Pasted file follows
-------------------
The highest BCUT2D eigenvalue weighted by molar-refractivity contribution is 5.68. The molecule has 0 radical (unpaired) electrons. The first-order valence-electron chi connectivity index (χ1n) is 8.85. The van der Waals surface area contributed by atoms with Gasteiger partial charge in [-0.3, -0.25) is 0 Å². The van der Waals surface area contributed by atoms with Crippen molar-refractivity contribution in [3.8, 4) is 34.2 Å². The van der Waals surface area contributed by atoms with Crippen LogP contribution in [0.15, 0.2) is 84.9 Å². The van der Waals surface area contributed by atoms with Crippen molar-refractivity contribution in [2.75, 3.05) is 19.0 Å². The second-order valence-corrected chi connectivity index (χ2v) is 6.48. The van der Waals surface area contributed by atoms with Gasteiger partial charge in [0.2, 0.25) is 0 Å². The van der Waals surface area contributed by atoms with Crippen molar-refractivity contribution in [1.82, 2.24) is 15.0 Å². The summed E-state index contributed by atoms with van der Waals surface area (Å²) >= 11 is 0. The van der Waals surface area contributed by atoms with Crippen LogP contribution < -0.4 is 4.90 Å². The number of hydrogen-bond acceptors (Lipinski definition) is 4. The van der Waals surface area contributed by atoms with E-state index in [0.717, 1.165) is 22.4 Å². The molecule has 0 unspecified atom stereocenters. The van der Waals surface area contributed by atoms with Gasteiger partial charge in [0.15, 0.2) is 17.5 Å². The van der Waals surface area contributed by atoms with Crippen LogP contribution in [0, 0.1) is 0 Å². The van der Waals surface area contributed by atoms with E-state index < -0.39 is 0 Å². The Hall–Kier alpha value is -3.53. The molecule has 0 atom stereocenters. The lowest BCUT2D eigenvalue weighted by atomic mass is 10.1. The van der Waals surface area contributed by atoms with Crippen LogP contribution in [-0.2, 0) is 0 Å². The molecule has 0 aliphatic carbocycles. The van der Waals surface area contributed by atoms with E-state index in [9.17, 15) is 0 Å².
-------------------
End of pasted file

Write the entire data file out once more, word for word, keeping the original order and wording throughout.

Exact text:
The highest BCUT2D eigenvalue weighted by molar-refractivity contribution is 5.68. The molecule has 0 radical (unpaired) electrons. The first-order valence-electron chi connectivity index (χ1n) is 8.85. The van der Waals surface area contributed by atoms with Gasteiger partial charge in [-0.3, -0.25) is 0 Å². The van der Waals surface area contributed by atoms with Crippen molar-refractivity contribution in [3.8, 4) is 34.2 Å². The van der Waals surface area contributed by atoms with Crippen LogP contribution in [0.15, 0.2) is 84.9 Å². The van der Waals surface area contributed by atoms with Crippen molar-refractivity contribution in [2.75, 3.05) is 19.0 Å². The second-order valence-corrected chi connectivity index (χ2v) is 6.48. The van der Waals surface area contributed by atoms with Gasteiger partial charge in [0.2, 0.25) is 0 Å². The van der Waals surface area contributed by atoms with Crippen molar-refractivity contribution in [1.82, 2.24) is 15.0 Å². The summed E-state index contributed by atoms with van der Waals surface area (Å²) >= 11 is 0. The van der Waals surface area contributed by atoms with Crippen LogP contribution < -0.4 is 4.90 Å². The number of hydrogen-bond acceptors (Lipinski definition) is 4. The van der Waals surface area contributed by atoms with E-state index in [0.717, 1.165) is 22.4 Å². The molecule has 0 unspecified atom stereocenters. The van der Waals surface area contributed by atoms with Gasteiger partial charge in [0.15, 0.2) is 17.5 Å². The van der Waals surface area contributed by atoms with Crippen LogP contribution in [0, 0.1) is 0 Å². The van der Waals surface area contributed by atoms with E-state index < -0.39 is 0 Å². The Hall–Kier alpha value is -3.53. The molecule has 0 atom stereocenters. The lowest BCUT2D eigenvalue weighted by atomic mass is 10.1. The van der Waals surface area contributed by atoms with Crippen LogP contribution in [-0.2, 0) is 0 Å². The molecule has 0 aliphatic carbocycles. The van der Waals surface area contributed by atoms with E-state index in [9.17, 15) is 0 Å².